2010 Annual Report
1a.Objectives (from AD-416)
To access the impact of the Natural Resources Conservation Service (NRCS)implemented wetland projects in the Mid-Atlantic region on the populations and activities of amphibian.
1b.Approach (from AD-416)
The presence or absence of amphibians in the Natural Resources Conservation Service (NRCS) implemented wetland projects will be accessed via a variety of techniques. These will include daytime vocalizations, egg mass counts, larval dipnet surveys, minnow trap surveys, and visual encounter surveys (VES) of adults and larvae. This will involve field visits to each site during appropriate seasons to conduct egg mass, larval, and VES. Frog loggers will be used to record calling male frogs.
This research relates to the inhouse objective: To obtain knowledge and develop tools that will enable planners, decision makers, and producers to more effectively manage, conserve, and protect water resources.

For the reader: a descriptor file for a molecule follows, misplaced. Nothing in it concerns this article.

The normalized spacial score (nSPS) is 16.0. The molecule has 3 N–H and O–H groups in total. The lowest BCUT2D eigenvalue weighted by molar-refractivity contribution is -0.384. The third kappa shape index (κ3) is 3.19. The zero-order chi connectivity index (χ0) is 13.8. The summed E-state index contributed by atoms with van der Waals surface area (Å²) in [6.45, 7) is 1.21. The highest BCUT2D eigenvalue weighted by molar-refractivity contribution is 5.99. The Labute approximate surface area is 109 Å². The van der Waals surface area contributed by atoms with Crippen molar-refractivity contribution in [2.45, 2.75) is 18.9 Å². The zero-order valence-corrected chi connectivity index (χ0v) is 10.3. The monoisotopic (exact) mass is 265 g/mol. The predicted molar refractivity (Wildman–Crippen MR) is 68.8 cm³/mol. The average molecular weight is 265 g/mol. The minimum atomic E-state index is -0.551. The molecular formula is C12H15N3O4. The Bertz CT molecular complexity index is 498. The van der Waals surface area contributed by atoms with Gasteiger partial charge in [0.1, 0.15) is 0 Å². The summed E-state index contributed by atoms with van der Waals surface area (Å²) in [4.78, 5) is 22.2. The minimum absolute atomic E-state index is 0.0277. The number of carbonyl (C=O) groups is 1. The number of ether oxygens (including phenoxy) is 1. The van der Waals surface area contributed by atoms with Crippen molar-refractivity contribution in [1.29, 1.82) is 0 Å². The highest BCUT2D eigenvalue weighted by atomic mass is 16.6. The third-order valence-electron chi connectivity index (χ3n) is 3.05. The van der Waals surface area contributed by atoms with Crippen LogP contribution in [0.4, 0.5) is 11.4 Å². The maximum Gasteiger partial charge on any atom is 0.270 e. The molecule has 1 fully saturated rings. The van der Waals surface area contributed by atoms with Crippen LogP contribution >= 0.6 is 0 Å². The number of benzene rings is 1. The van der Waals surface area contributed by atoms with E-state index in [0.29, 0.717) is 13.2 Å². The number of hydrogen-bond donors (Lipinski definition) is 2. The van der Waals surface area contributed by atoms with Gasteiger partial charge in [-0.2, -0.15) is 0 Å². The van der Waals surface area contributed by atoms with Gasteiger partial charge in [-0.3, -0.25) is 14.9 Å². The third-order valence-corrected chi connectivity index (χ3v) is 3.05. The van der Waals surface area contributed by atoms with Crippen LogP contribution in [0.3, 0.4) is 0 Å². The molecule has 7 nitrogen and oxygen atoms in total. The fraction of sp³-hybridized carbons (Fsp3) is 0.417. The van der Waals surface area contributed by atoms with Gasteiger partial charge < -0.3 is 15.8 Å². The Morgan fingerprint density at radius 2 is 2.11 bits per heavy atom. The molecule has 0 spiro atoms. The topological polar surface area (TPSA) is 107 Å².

The Conservation Effects Assessment Project (CEAP) and natural wetland sites in the Virginia and North Carolina portion of the mid-Atlantic study were a mixed lot of dried depressions, partially filled depressions, Delmarva Bays, and several that will not hold water except for very wet periods but dry quickly. It was possible to obtain amphibian data from only 5 of the 16 wetlands sampled in Virginia and North Carolina. One was an agricultural depression, one was a restored site, and 3 were natural sites. Because dry depressions afford no data on the amphibian community, the effective sample size for this study will be less than the 48 we had hoped to study. The 5 sites in Maryland studied in late May ranged from shallow depressions in plowed fields to a Delmarva Bay protected by The Nature Conservancy. The natural and restored sites yielded the most species. Some of the southern sites are not directly comparable to other wetland depressions on the Delmarva. These sites may work out adequately for the plant and physical science components of this study but they appear to have limited value for the amphibian portion of the study. It appears that the restored wetlands are the best sites for amphibians with the natural sites following closely behind in value. A more complete evaluation awaits the completion of the remaining sites.
The project is monitored via planning meetings and site selection visits.